OPINION | This article contains political commentary which reflects the author's opinion.
Joe Biden received bad news about his coronavirus vaccine mandate for federal contractors and subcontractors in three states.
A Republican-appointed federal judge in Kentucky issued a preliminary injunction on the mandate.
U.S. District Judge Gregory F. Van Tatenhove delivered the opinion and order in response to a challenge from multiple state attorneys general who are challenging Biden’s unlawful mandate.
This lawsuit is led by Kentucky Attorney General Daniel Cameron, the Lexington Herald Leader reports.
“This is not a case about whether vaccines are effective. They are,” Van Tatenhove wrote.
“Nor is this a case about whether the government, at some level, and in some circumstances, can require citizens to obtain vaccines. It can.”
“The question presented here is narrow,” he said. “Can the president use congressionally delegated authority to manage the federal procurement of goods and services to impose vaccines on the employees of federal contractors and subcontractors?”
“In all likelihood, the answer to that question is no,” Tatenhove concluded.
“Once again, the Court is asked to wrestle with important constitutional values implicated in the midst of a pandemic that lingers,” he said.
“These questions will not be finally resolved in the shadows. Instead, the consideration will continue with the benefit of full briefing and appellate review.”
“But right now, the enforcement of the contract provisions in this case must be paused.”
This particular case was on the question of = whether Biden could impose vaccines on the employees of government contractors.
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The order blocks the Biden administration from enforcing the vaccine mandate for federal contractors and subcontractors in all covered contracts in Kentucky, Ohio, and Tennessee.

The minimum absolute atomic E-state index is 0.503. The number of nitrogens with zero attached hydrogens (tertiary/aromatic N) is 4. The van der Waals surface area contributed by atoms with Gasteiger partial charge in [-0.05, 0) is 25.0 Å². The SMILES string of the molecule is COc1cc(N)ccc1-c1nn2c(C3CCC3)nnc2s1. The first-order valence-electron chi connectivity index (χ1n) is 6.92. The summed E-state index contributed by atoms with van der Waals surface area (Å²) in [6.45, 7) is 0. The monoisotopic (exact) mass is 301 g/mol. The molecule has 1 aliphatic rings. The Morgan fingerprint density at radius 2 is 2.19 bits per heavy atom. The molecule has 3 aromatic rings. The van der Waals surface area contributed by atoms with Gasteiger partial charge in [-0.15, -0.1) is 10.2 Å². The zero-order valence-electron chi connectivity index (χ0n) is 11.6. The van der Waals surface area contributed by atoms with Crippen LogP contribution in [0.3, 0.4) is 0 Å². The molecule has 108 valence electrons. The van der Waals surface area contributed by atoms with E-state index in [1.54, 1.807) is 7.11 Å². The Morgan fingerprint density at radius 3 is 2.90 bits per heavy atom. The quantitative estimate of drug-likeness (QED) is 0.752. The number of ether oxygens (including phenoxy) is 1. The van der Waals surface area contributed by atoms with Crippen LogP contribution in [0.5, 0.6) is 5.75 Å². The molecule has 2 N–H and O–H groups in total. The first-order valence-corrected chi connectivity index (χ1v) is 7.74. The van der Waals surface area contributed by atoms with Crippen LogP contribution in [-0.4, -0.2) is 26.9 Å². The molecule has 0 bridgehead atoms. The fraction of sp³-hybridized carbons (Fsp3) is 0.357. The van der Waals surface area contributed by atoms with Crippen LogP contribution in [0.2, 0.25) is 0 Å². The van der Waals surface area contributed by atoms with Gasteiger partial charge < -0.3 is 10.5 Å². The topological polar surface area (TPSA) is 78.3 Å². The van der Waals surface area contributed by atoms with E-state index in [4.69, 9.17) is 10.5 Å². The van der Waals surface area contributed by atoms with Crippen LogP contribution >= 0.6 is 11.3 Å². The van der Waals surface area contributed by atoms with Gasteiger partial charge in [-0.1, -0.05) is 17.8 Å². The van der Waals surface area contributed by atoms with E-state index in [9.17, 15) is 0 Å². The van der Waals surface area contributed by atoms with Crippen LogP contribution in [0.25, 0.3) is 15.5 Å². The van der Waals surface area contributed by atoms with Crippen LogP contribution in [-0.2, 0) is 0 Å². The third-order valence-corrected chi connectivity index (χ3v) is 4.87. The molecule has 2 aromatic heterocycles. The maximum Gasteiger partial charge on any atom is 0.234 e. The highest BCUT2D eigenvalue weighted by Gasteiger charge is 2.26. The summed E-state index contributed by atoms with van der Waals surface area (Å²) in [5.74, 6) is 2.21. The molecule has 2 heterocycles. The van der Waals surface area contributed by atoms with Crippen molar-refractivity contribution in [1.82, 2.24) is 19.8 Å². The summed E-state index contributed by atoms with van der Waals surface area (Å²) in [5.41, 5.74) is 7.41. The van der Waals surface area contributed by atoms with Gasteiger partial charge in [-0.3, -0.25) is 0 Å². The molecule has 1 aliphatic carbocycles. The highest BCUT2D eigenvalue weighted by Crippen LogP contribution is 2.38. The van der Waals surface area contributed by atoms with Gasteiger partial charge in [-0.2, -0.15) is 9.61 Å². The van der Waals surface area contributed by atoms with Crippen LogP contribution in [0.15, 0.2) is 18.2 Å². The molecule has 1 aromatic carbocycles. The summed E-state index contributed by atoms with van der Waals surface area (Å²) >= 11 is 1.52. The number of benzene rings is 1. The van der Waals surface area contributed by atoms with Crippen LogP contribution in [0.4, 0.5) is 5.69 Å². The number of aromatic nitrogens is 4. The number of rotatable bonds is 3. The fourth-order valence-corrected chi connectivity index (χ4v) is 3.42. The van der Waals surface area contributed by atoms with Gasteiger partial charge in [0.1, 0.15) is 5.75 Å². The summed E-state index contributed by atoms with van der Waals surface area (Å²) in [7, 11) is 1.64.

Bloomberg Law added:
Biden’s mandate, which applies to roughly a quarter of the U.S. workforce and affects companies such as Lockheed Martin Corp., Microsoft Corp., Alphabet Inc.‘s Google, and General Motors Co., spurred a series of federal lawsuits from states seeking to block implementation, including Arizona, Florida, Texas, Oklahoma, and Georgia. They argued that the administration lacks the authority to require vaccinations and the mandates violate the U.S. Constitution.
Van Tatenhove’s order said that Kentucky, Ohio, and Tennessee have about $9 billion, $10 billion, and $12 billion in government contracts, respectively. Contractors that refuse to comply risk being blacklisted by the government, he said, citing Biden’s remarks from Sept. 7: “If you want to work with the federal government, vaccinate your workforce.” The states have standing, as they would likely want to renew these contracts, the judge said. The federal government’s move amounted to overreach in contracts, he said.
If a vaccination mandate has a close enough nexus to economy and efficiency in federal procurement, then the statute could be used to enact virtually any measure at the president’s whim under the guise of economy and efficiency, he said. “Although Congress used its power to delegate procurement authority to the president to promote economy and efficiency federal contracting, this power has its limits,” he wrote.